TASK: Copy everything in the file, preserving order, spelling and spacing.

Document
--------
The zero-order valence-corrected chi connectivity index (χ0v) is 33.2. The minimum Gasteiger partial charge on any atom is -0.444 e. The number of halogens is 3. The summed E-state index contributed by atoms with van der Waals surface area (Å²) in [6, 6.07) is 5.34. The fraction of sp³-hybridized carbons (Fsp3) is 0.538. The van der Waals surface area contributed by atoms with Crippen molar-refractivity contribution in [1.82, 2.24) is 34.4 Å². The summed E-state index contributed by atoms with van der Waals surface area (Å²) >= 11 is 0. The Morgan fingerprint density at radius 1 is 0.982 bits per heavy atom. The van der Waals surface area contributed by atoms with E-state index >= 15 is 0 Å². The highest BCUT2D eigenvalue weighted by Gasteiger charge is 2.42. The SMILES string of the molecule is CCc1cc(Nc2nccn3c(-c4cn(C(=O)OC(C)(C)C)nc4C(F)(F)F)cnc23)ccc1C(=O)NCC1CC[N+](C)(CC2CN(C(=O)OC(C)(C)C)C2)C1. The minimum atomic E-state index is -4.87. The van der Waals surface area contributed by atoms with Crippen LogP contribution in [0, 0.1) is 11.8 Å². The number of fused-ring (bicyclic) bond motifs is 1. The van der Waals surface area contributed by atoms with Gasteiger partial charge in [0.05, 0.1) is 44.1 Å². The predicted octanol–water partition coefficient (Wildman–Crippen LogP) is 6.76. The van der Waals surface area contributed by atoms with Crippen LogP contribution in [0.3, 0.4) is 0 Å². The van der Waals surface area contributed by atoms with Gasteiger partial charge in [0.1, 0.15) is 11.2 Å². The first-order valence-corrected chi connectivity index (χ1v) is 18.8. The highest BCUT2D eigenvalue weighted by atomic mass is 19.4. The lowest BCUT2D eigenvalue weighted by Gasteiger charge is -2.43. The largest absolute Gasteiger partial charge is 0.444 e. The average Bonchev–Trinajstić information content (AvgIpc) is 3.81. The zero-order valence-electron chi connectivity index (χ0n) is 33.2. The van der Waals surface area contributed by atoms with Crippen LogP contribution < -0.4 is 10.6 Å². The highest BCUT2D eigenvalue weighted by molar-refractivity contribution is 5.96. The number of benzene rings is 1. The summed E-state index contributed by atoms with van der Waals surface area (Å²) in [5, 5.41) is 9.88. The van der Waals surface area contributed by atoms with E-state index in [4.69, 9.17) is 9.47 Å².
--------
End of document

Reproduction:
The zero-order valence-corrected chi connectivity index (χ0v) is 33.2. The minimum Gasteiger partial charge on any atom is -0.444 e. The number of halogens is 3. The summed E-state index contributed by atoms with van der Waals surface area (Å²) in [6, 6.07) is 5.34. The fraction of sp³-hybridized carbons (Fsp3) is 0.538. The van der Waals surface area contributed by atoms with Crippen molar-refractivity contribution in [1.82, 2.24) is 34.4 Å². The summed E-state index contributed by atoms with van der Waals surface area (Å²) >= 11 is 0. The Morgan fingerprint density at radius 1 is 0.982 bits per heavy atom. The van der Waals surface area contributed by atoms with E-state index >= 15 is 0 Å². The highest BCUT2D eigenvalue weighted by Gasteiger charge is 2.42. The SMILES string of the molecule is CCc1cc(Nc2nccn3c(-c4cn(C(=O)OC(C)(C)C)nc4C(F)(F)F)cnc23)ccc1C(=O)NCC1CC[N+](C)(CC2CN(C(=O)OC(C)(C)C)C2)C1. The minimum atomic E-state index is -4.87. The van der Waals surface area contributed by atoms with Crippen LogP contribution in [0, 0.1) is 11.8 Å². The number of fused-ring (bicyclic) bond motifs is 1. The van der Waals surface area contributed by atoms with Gasteiger partial charge in [0.05, 0.1) is 44.1 Å². The predicted octanol–water partition coefficient (Wildman–Crippen LogP) is 6.76. The van der Waals surface area contributed by atoms with Crippen LogP contribution in [0.3, 0.4) is 0 Å². The van der Waals surface area contributed by atoms with Gasteiger partial charge in [0.1, 0.15) is 11.2 Å². The first-order valence-corrected chi connectivity index (χ1v) is 18.8. The highest BCUT2D eigenvalue weighted by atomic mass is 19.4. The lowest BCUT2D eigenvalue weighted by Gasteiger charge is -2.43. The largest absolute Gasteiger partial charge is 0.444 e. The average Bonchev–Trinajstić information content (AvgIpc) is 3.81. The zero-order valence-electron chi connectivity index (χ0n) is 33.2. The van der Waals surface area contributed by atoms with Crippen LogP contribution < -0.4 is 10.6 Å². The highest BCUT2D eigenvalue weighted by molar-refractivity contribution is 5.96. The number of benzene rings is 1. The summed E-state index contributed by atoms with van der Waals surface area (Å²) in [5, 5.41) is 9.88. The van der Waals surface area contributed by atoms with E-state index in [4.69, 9.17) is 9.47 Å².